Ever since the hubbub of a Magic collector pulling a Black Lotus from a sealed Alpha starter deck live on camera hit last week, I’ve found his YouTube channel, openboosters, curiously fascinating. I wasn’t a big Magic player and my era was the end of Revised to the deflated party balloon launch that was Homelands — and I never really grokked the strategy of the game and deckbuilding like most players did — but I knew the cards of the time pretty well thanks to InQuest printing their text at the back of every issue.
Watching this fellow crack open packs feels like a vicarious pleasure. I didn’t do much pack-cracking — never bought a box, or part of one, only one and two boosters at a time — so getting to see it through his eyes, and having the benefit of his knowledge about which card is the rare, and which are fun cards to play, is gratifying. I remember knowing many of those card names and art, but didn’t get to experience them in play. Now I can have the best of seeing cards in “person” for the first time, and the flush of fond memories, even if they aren’t mine.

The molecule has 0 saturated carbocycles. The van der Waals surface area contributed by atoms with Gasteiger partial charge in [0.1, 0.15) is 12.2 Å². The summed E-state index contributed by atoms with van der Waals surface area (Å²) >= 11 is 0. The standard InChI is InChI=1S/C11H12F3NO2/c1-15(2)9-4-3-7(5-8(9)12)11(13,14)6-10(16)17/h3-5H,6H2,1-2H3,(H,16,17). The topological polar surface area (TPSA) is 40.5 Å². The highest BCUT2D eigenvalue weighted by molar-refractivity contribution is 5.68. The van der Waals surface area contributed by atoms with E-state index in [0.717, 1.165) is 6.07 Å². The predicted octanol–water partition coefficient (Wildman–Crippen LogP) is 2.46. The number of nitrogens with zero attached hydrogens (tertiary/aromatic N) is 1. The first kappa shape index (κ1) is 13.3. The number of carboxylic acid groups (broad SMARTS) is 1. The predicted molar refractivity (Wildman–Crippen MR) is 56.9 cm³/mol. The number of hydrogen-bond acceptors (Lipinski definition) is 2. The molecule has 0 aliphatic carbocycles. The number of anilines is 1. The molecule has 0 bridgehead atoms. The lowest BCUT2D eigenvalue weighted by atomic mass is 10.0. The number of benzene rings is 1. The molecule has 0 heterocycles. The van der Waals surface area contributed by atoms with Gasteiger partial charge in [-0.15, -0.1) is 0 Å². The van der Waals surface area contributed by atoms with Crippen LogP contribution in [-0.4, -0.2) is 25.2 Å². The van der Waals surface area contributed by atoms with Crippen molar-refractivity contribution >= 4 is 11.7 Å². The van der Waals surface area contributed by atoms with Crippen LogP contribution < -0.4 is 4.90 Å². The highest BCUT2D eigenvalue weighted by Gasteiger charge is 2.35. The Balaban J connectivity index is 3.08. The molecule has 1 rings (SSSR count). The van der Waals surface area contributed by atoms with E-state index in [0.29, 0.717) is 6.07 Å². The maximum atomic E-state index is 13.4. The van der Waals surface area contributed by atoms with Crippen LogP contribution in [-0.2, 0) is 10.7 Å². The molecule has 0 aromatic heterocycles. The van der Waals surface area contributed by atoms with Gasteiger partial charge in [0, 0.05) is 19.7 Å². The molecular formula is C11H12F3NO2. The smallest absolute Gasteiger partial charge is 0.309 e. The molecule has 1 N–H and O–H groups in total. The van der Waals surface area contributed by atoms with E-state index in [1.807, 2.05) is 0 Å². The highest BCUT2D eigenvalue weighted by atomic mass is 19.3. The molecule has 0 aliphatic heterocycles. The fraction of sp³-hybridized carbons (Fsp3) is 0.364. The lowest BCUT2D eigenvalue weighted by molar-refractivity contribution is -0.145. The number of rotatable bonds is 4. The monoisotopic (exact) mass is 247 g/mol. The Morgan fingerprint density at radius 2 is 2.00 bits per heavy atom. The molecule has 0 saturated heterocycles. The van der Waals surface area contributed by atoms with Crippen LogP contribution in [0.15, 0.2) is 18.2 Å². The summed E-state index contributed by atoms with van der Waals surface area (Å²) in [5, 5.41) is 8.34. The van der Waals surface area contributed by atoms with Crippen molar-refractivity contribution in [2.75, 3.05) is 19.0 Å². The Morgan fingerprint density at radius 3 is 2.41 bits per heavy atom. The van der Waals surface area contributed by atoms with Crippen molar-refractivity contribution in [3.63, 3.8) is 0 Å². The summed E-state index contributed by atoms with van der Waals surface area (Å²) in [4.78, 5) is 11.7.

From time to time, I’ve wished there were a way to go back to the early days of Magic, when you had just the core set at the time, with its Power Nine and other ridiculousness, and just play that era of the game, without necessarily having to track down cards of absurd rarity and value. Picture a Chronicles-like throwback covering the entire core set.
For now, I’ll keep watching openboosters. He’s got to hit on a Kird Ape at some point, right?
 And hold no illusions about any joy to be gleaned from such activities, having once lost my mind and bought a dozen or more Illuminati: New World Order starter decks.